ShareThis Page

Upper Burrell police go 24/7

| Friday, March 15, 2013, 1:01 a.m.

For the first time in its history, Upper Burrell has a full-time police force.

Chief Ken Pate said the last of three recently hired part-time officers finished training and came on duty this week, meaning the department now is staffed 24 hours per day, seven days per week.

“We've been planning this for a few years now, upgrading equipment and vehicles to prepare,” Pate said. “The guys have all the tools they need.”

Pate said the township police force was formed in 1964 but it never has been staffed fully enough to provide 24/7 coverage until now.

Previously, state police from the Kiski Valley station in Washington Township covered Upper Burrell calls when no township officer was on duty.

“I appreciate the state police,” Pate said. “We're still going to work with them with any assistance they can give us or we can give them.”

Pate said the push to become a full-time department began under his predecessor, Ed Kruse, who retired in 2011. Pate was hired as a patrolman in 2007, was promoted to sergeant and then replaced Kruse as chief.

The township has one other full-time officer, Sgt. Robert Speer. There are six part-time officers: Charles Lutz, Steffan Shaw, Philip Huth, David Endlich, Dennis Rupert and Chad Meyers.

Pate said one officer will be on duty at all times. The township will continue to work with surrounding departments, especially Lower Burrell.

Pate and Supervisors Chairman Ross Walker said there are a variety of benefits to having a full-time township department — namely quicker response times.

“The state police are (based) in the next township,” Walker said. “We now have police much closer. The calls will be answered very quickly.”

“It increases police presence, that's the most beneficial thing,” Pate said. “It's a better service to the residents.”

Walker said supervisors are pleased they were able to expand police services without raising taxes. He estimated the force accounts for about a third of the nearly $1 million budget.

“To hit 24-hour coverage is wonderful because we did it with a careful juggling of the township assets,” Walker said. “No increase in taxes, but a big increase in services.”

Pate said it will be helpful to have an officer available at all times for follow-up calls, rather than having to wait for one to come on duty.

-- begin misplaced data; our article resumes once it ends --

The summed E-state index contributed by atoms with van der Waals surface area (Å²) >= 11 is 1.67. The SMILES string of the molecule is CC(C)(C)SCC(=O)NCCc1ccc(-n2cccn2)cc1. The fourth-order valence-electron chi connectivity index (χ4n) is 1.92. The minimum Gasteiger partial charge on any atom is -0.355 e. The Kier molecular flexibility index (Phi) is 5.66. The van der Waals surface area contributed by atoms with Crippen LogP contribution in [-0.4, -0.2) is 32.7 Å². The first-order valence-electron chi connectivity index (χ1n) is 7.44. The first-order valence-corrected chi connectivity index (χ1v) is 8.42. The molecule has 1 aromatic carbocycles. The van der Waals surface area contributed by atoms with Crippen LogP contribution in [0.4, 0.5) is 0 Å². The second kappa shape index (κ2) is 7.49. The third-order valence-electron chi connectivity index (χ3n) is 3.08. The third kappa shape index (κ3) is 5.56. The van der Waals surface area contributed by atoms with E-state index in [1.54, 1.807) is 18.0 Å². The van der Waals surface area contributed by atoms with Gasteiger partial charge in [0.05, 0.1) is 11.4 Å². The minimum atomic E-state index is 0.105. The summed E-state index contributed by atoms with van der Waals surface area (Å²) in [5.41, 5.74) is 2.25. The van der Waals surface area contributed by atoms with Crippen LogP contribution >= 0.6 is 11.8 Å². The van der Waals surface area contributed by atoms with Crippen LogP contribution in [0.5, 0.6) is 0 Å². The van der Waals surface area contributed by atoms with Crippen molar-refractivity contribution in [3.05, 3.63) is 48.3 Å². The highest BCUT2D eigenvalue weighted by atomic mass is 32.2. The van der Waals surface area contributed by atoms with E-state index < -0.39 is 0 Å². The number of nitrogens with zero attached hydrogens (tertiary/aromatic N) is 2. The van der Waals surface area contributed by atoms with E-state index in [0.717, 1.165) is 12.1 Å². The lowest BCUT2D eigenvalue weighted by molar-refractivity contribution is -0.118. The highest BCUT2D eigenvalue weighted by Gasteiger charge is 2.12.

Pate said he's unaware of any types of crime increasing in Upper Burrell.

Pate attributes an increase in township police responses to the fact that the force has worked more hours, picking up calls that otherwise would've been handled by state police.

“Like any area, we're having problems with drugs, namely heroin. We've had a few overdoses in the past few weeks,” Pate said. “And theft cases. That directly correlates to the drugs.”

Once the department has been handling all calls for a year, Pate will have a better handle on crime trends.

“He's doing a fabulous job,” Walker said. “We thought Ed Kruse would be a hard act to follow, but Ken's right up there with the best of them. I'm so happy with Ken.”

Liz Hayes is a staff writer for Trib Total Media. She can be reached at 724-226-4680 or

TribLIVE commenting policy

You are solely responsible for your comments and by using you agree to our Terms of Service.

We moderate comments. Our goal is to provide substantive commentary for a general readership. By screening submissions, we provide a space where readers can share intelligent and informed commentary that enhances the quality of our news and information.

While most comments will be posted if they are on-topic and not abusive, moderating decisions are subjective. We will make them as carefully and consistently as we can. Because of the volume of reader comments, we cannot review individual moderation decisions with readers.

We value thoughtful comments representing a range of views that make their point quickly and politely. We make an effort to protect discussions from repeated comments either by the same reader or different readers

We follow the same standards for taste as the daily newspaper. A few things we won't tolerate: personal attacks, obscenity, vulgarity, profanity (including expletives and letters followed by dashes), commercial promotion, impersonations, incoherence, proselytizing and SHOUTING. Don't include URLs to Web sites.

We do not edit comments. They are either approved or deleted. We reserve the right to edit a comment that is quoted or excerpted in an article. In this case, we may fix spelling and punctuation.

We welcome strong opinions and criticism of our work, but we don't want comments to become bogged down with discussions of our policies and we will moderate accordingly.

We appreciate it when readers and people quoted in articles or blog posts point out errors of fact or emphasis and will investigate all assertions. But these suggestions should be sent via e-mail. To avoid distracting other readers, we won't publish comments that suggest a correction. Instead, corrections will be made in a blog post or in an article.